I’m always a bit skeptical when adult authors try their hand at writing children’s or young adult’s books. Some authors get it spot on and write a fantastic story that will hold the attention of children or teenagers, but others get it horribly wrong. I’ve never read a Harlan Coben book before so I can’t compare it to his adult books, but he’s one of those authors that have got it spot on. Shelter is an engrossing read that hooks you right from the first sentence and doesn’t let go.
The main character, Mickey Bolitar, is the nephew of Myron Bolitar, the protagonist in his adult novels. The story starts off with a bang, when the neighbourhood crazy, the Bat Lady, reveals to Mickey that his father isn’t dead as he believed. Mickey doesn’t understand how this is possible when he watched him die. When Mickey tries discover what the Bat Lady knows, the mystery just seems to deepen. Who is the Bat Lady and how does she know so much about him? Then there’s the mystery of his girlfriend’s disappearance. One day Ashley is there and the next she has vanished without a trace – no note, no text, nothing. Mickey follows Ashley’s trail into a seedy underworld that reveals that she wasn’t the girl he thought he knew.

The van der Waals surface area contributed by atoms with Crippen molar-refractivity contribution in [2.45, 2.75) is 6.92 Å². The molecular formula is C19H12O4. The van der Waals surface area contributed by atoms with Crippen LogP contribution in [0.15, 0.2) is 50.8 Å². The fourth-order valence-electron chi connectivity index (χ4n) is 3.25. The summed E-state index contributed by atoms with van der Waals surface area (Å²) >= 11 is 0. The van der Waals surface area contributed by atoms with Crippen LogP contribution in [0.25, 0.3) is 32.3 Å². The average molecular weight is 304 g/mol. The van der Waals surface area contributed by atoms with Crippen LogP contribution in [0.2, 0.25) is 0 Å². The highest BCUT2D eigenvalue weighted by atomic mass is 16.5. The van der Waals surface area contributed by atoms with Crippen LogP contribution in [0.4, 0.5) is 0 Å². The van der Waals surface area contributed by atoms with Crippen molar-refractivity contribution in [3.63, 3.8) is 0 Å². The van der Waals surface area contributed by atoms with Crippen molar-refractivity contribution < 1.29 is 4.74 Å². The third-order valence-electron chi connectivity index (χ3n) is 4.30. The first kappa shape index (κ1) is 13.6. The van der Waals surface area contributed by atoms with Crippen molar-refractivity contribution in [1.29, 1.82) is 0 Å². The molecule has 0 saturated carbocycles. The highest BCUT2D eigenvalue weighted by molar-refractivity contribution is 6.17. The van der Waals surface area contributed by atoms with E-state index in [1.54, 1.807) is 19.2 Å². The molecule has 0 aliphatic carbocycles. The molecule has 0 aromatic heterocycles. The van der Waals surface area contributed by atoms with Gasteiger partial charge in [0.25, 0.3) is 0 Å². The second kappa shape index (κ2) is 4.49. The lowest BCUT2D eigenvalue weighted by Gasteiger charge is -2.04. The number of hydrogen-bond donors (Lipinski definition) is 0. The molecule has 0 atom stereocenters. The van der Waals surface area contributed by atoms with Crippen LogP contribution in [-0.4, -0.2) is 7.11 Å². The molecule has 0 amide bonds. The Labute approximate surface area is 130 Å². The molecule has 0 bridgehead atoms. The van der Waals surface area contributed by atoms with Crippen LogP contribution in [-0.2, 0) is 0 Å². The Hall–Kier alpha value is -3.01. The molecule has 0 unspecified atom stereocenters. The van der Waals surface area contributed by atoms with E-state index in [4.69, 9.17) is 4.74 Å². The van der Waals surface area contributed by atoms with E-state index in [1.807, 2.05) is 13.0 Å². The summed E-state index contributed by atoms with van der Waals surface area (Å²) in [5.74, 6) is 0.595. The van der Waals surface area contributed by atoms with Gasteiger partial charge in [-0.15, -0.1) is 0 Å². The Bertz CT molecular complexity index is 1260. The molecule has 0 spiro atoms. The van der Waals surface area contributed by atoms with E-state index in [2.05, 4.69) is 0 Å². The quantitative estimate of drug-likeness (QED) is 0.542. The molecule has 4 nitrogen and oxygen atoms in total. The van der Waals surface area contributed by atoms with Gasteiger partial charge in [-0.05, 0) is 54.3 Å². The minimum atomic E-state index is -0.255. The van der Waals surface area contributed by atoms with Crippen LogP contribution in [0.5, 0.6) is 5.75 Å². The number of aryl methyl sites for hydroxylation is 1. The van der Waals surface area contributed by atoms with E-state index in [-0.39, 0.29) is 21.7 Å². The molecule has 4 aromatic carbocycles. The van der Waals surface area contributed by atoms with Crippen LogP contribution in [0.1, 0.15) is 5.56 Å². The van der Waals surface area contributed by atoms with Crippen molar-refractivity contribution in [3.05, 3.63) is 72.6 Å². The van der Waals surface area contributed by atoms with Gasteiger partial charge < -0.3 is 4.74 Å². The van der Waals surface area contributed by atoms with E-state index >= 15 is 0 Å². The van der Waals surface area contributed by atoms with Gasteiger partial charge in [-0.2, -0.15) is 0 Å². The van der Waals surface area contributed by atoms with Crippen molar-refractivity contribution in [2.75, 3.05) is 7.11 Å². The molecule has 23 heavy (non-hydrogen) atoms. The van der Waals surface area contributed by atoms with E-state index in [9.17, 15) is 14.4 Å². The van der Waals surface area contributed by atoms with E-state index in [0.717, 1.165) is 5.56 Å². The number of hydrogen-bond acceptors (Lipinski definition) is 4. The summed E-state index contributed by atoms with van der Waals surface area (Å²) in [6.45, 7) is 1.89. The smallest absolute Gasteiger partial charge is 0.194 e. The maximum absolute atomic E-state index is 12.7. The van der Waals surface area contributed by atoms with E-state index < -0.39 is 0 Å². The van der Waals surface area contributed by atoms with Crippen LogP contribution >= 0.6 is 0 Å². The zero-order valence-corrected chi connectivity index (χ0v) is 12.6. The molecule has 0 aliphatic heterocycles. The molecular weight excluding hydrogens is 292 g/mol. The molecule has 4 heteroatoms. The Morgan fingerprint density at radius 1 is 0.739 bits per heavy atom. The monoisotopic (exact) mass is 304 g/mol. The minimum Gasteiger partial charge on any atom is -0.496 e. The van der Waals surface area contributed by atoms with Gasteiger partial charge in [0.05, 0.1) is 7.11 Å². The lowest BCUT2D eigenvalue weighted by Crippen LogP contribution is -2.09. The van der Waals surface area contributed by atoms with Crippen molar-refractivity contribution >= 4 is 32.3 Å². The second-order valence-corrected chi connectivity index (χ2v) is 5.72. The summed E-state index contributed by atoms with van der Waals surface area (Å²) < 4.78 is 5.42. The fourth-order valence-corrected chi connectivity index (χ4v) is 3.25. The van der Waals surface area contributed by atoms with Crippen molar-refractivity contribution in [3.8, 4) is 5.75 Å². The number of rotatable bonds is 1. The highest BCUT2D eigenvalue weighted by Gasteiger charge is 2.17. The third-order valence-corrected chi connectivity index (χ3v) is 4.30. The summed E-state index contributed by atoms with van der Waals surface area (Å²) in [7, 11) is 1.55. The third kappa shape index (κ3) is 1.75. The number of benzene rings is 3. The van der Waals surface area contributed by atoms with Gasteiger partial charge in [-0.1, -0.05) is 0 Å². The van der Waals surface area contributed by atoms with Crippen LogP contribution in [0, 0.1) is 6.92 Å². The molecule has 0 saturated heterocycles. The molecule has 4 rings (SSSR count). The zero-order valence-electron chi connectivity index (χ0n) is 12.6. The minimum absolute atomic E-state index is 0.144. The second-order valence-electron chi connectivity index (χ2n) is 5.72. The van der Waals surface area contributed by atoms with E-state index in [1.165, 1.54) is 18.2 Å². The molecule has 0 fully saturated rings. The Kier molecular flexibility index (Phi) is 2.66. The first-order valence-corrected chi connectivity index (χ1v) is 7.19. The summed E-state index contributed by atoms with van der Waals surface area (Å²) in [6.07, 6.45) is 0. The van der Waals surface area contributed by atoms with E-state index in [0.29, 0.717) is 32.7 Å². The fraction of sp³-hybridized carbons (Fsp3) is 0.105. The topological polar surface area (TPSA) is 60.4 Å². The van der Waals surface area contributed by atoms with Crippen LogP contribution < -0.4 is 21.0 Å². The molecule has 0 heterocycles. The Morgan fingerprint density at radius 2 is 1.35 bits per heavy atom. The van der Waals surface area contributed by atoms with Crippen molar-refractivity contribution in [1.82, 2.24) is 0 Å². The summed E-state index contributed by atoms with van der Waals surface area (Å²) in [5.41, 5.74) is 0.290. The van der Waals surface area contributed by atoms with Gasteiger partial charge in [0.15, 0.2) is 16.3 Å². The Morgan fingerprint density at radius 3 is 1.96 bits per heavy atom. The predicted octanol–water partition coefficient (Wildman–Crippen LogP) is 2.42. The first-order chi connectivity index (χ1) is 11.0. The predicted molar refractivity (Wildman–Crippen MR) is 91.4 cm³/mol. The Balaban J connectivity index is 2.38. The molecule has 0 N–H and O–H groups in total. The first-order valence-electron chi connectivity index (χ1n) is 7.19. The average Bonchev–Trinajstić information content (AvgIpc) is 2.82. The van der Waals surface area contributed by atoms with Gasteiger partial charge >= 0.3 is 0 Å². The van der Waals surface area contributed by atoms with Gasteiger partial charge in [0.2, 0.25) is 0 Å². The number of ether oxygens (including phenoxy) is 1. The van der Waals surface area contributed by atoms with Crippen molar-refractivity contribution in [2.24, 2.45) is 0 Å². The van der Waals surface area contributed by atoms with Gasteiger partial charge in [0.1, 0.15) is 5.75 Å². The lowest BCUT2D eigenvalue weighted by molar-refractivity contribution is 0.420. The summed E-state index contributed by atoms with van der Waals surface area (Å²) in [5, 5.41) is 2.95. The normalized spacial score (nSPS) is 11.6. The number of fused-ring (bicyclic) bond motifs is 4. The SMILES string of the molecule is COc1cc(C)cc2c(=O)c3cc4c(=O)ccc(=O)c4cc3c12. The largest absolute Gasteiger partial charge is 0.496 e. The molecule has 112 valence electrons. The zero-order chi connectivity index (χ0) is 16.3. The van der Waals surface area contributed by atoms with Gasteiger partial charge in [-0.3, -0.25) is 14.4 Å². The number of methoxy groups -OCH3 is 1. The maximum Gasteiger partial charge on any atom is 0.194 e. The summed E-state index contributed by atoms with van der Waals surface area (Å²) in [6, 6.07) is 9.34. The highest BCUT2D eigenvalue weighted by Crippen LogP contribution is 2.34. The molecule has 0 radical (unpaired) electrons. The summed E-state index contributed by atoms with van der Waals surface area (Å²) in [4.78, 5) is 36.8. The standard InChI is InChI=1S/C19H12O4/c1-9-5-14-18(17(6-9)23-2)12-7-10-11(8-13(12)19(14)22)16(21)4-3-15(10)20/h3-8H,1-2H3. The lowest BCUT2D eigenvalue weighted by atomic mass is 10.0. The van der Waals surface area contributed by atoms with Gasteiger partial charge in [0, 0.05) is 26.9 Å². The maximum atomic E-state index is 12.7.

Shelter draws you in and doesn’t let you go, even after the cliff-hanger finale. Harlan Coben keeps you in suspense the whole way and you have to keep reading to see how it ends. You immediately route for Mickey and hope that he’ll get out alive and you want Spoon and Ema to be your friends too. Both Spoon and Ema are great characters and added humour to the story right when it was needed. They’re both incredibly loyal and willing to do anything they can to help Mickey in his hunt for the truth. Harlan Coben said in an interview that he wanted to create a ‘Lost’ type mythology in the series and this is something I loved about Shelter. I felt that it was a very similar type of story to John Connolly’s Charlie Parker novels because of this dark, almost supernatural vibe. I also thought that it was a very similar story to John Green’s Paper Towns, because of the search for his girlfriend and the supporting characters. The very last line is, as Harlan Coben has said, a real kick to the guts. It’s such a cliff-hanger and made me want to read the second book straight away. Unfortunately I’ll probably have to wait a year to get my hands on it. One thing’s for sure, I’ll get it as soon as it’s released and in the mean time, I’ll try some of his Myron Bolitar novels.